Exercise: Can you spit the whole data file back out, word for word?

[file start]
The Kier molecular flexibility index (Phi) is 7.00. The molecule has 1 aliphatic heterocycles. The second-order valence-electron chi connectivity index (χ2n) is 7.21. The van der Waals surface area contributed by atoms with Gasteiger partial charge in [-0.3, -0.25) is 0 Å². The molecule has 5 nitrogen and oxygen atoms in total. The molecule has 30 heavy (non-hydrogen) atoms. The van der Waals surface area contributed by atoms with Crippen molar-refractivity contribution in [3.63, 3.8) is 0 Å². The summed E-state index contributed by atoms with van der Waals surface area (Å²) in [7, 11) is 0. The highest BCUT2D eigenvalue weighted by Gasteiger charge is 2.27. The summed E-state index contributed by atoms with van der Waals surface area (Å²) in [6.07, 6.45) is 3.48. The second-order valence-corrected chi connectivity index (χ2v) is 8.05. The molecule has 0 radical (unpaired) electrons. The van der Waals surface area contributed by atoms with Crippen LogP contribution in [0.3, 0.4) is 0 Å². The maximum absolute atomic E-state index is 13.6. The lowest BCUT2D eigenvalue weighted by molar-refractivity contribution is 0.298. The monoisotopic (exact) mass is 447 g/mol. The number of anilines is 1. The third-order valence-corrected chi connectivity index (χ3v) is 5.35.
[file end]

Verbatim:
The Kier molecular flexibility index (Phi) is 7.00. The molecule has 1 aliphatic heterocycles. The second-order valence-electron chi connectivity index (χ2n) is 7.21. The van der Waals surface area contributed by atoms with Gasteiger partial charge in [-0.3, -0.25) is 0 Å². The molecule has 5 nitrogen and oxygen atoms in total. The molecule has 30 heavy (non-hydrogen) atoms. The van der Waals surface area contributed by atoms with Crippen molar-refractivity contribution in [3.63, 3.8) is 0 Å². The summed E-state index contributed by atoms with van der Waals surface area (Å²) in [7, 11) is 0. The highest BCUT2D eigenvalue weighted by Gasteiger charge is 2.27. The summed E-state index contributed by atoms with van der Waals surface area (Å²) in [6.07, 6.45) is 3.48. The second-order valence-corrected chi connectivity index (χ2v) is 8.05. The molecule has 0 radical (unpaired) electrons. The van der Waals surface area contributed by atoms with Crippen LogP contribution in [0.3, 0.4) is 0 Å². The maximum absolute atomic E-state index is 13.6. The lowest BCUT2D eigenvalue weighted by molar-refractivity contribution is 0.298. The monoisotopic (exact) mass is 447 g/mol. The number of anilines is 1. The third-order valence-corrected chi connectivity index (χ3v) is 5.35.